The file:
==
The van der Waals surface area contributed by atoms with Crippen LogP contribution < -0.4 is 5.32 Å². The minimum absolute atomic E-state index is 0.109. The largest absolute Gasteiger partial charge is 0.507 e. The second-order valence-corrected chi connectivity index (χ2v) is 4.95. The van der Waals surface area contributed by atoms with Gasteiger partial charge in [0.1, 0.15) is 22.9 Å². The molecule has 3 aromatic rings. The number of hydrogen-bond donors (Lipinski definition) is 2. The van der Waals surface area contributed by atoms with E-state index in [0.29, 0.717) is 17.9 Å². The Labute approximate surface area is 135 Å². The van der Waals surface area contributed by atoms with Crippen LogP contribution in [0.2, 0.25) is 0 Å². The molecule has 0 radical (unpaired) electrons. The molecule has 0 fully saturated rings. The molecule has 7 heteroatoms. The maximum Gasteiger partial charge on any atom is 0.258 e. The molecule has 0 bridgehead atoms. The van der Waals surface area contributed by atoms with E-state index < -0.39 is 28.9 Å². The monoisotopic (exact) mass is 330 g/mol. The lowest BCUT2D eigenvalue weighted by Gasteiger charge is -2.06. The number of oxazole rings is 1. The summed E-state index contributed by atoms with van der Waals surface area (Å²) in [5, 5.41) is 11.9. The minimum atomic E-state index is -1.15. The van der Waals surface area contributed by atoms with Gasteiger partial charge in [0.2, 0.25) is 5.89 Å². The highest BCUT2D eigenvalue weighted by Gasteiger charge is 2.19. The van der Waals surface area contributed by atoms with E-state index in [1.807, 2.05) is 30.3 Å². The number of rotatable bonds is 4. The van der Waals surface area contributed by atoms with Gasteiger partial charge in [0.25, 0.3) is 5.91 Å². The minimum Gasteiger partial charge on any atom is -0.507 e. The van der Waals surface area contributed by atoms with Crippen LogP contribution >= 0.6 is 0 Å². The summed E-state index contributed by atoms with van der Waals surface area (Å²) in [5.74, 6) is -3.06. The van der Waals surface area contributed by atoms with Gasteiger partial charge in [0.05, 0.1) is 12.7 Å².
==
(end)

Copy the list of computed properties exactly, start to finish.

The van der Waals surface area contributed by atoms with Crippen LogP contribution < -0.4 is 5.32 Å². The minimum absolute atomic E-state index is 0.109. The largest absolute Gasteiger partial charge is 0.507 e. The second-order valence-corrected chi connectivity index (χ2v) is 4.95. The van der Waals surface area contributed by atoms with Gasteiger partial charge in [0.1, 0.15) is 22.9 Å². The molecule has 3 aromatic rings. The number of hydrogen-bond donors (Lipinski definition) is 2. The van der Waals surface area contributed by atoms with E-state index in [0.29, 0.717) is 17.9 Å². The Labute approximate surface area is 135 Å². The van der Waals surface area contributed by atoms with Crippen LogP contribution in [0.2, 0.25) is 0 Å². The molecule has 0 radical (unpaired) electrons. The molecule has 0 fully saturated rings. The molecule has 7 heteroatoms. The maximum Gasteiger partial charge on any atom is 0.258 e. The molecule has 0 bridgehead atoms. The van der Waals surface area contributed by atoms with E-state index < -0.39 is 28.9 Å². The monoisotopic (exact) mass is 330 g/mol. The lowest BCUT2D eigenvalue weighted by Gasteiger charge is -2.06. The number of oxazole rings is 1. The summed E-state index contributed by atoms with van der Waals surface area (Å²) in [5, 5.41) is 11.9. The minimum atomic E-state index is -1.15. The van der Waals surface area contributed by atoms with Gasteiger partial charge in [0.2, 0.25) is 5.89 Å². The highest BCUT2D eigenvalue weighted by Gasteiger charge is 2.19. The van der Waals surface area contributed by atoms with E-state index in [1.807, 2.05) is 30.3 Å². The number of rotatable bonds is 4. The van der Waals surface area contributed by atoms with Gasteiger partial charge in [0.25, 0.3) is 5.91 Å². The minimum Gasteiger partial charge on any atom is -0.507 e. The van der Waals surface area contributed by atoms with Crippen LogP contribution >= 0.6 is 0 Å². The summed E-state index contributed by atoms with van der Waals surface area (Å²) in [5.74, 6) is -3.06. The van der Waals surface area contributed by atoms with Gasteiger partial charge in [0.05, 0.1) is 12.7 Å².